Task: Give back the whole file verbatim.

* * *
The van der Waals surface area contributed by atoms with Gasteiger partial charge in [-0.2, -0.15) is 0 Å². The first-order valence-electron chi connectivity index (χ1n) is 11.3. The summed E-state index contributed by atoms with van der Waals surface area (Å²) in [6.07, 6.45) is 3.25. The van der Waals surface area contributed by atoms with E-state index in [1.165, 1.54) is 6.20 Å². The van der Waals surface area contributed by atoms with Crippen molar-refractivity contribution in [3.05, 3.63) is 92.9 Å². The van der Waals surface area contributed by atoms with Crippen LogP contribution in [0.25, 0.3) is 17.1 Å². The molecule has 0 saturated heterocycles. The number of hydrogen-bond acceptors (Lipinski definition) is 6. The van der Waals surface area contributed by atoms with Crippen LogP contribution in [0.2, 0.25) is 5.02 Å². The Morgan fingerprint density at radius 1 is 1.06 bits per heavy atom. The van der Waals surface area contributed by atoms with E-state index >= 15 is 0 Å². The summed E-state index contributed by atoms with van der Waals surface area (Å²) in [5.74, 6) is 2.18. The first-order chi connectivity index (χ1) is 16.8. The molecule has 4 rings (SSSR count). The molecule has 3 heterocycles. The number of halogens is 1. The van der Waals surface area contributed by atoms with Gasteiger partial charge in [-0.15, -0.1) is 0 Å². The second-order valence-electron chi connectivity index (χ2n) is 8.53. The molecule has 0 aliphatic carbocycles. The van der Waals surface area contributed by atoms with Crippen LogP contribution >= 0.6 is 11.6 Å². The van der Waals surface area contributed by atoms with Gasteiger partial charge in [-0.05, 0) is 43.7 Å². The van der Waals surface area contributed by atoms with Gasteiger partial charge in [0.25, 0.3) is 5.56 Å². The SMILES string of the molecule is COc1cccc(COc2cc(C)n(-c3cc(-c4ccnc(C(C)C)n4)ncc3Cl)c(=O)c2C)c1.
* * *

The van der Waals surface area contributed by atoms with Gasteiger partial charge in [-0.2, -0.15) is 0 Å². The first-order valence-electron chi connectivity index (χ1n) is 11.3. The summed E-state index contributed by atoms with van der Waals surface area (Å²) in [6.07, 6.45) is 3.25. The van der Waals surface area contributed by atoms with E-state index in [1.165, 1.54) is 6.20 Å². The van der Waals surface area contributed by atoms with Crippen molar-refractivity contribution in [3.05, 3.63) is 92.9 Å². The van der Waals surface area contributed by atoms with Crippen LogP contribution in [0.25, 0.3) is 17.1 Å². The molecule has 0 saturated heterocycles. The number of hydrogen-bond acceptors (Lipinski definition) is 6. The van der Waals surface area contributed by atoms with Crippen LogP contribution in [0.2, 0.25) is 5.02 Å². The Morgan fingerprint density at radius 1 is 1.06 bits per heavy atom. The van der Waals surface area contributed by atoms with E-state index >= 15 is 0 Å². The summed E-state index contributed by atoms with van der Waals surface area (Å²) in [5.74, 6) is 2.18. The first-order chi connectivity index (χ1) is 16.8. The molecule has 4 rings (SSSR count). The molecule has 3 heterocycles. The number of halogens is 1. The van der Waals surface area contributed by atoms with Gasteiger partial charge in [-0.15, -0.1) is 0 Å². The second-order valence-electron chi connectivity index (χ2n) is 8.53. The molecule has 0 aliphatic carbocycles. The van der Waals surface area contributed by atoms with Crippen LogP contribution >= 0.6 is 11.6 Å². The van der Waals surface area contributed by atoms with Gasteiger partial charge in [-0.05, 0) is 43.7 Å². The van der Waals surface area contributed by atoms with Gasteiger partial charge in [0.25, 0.3) is 5.56 Å². The SMILES string of the molecule is COc1cccc(COc2cc(C)n(-c3cc(-c4ccnc(C(C)C)n4)ncc3Cl)c(=O)c2C)c1.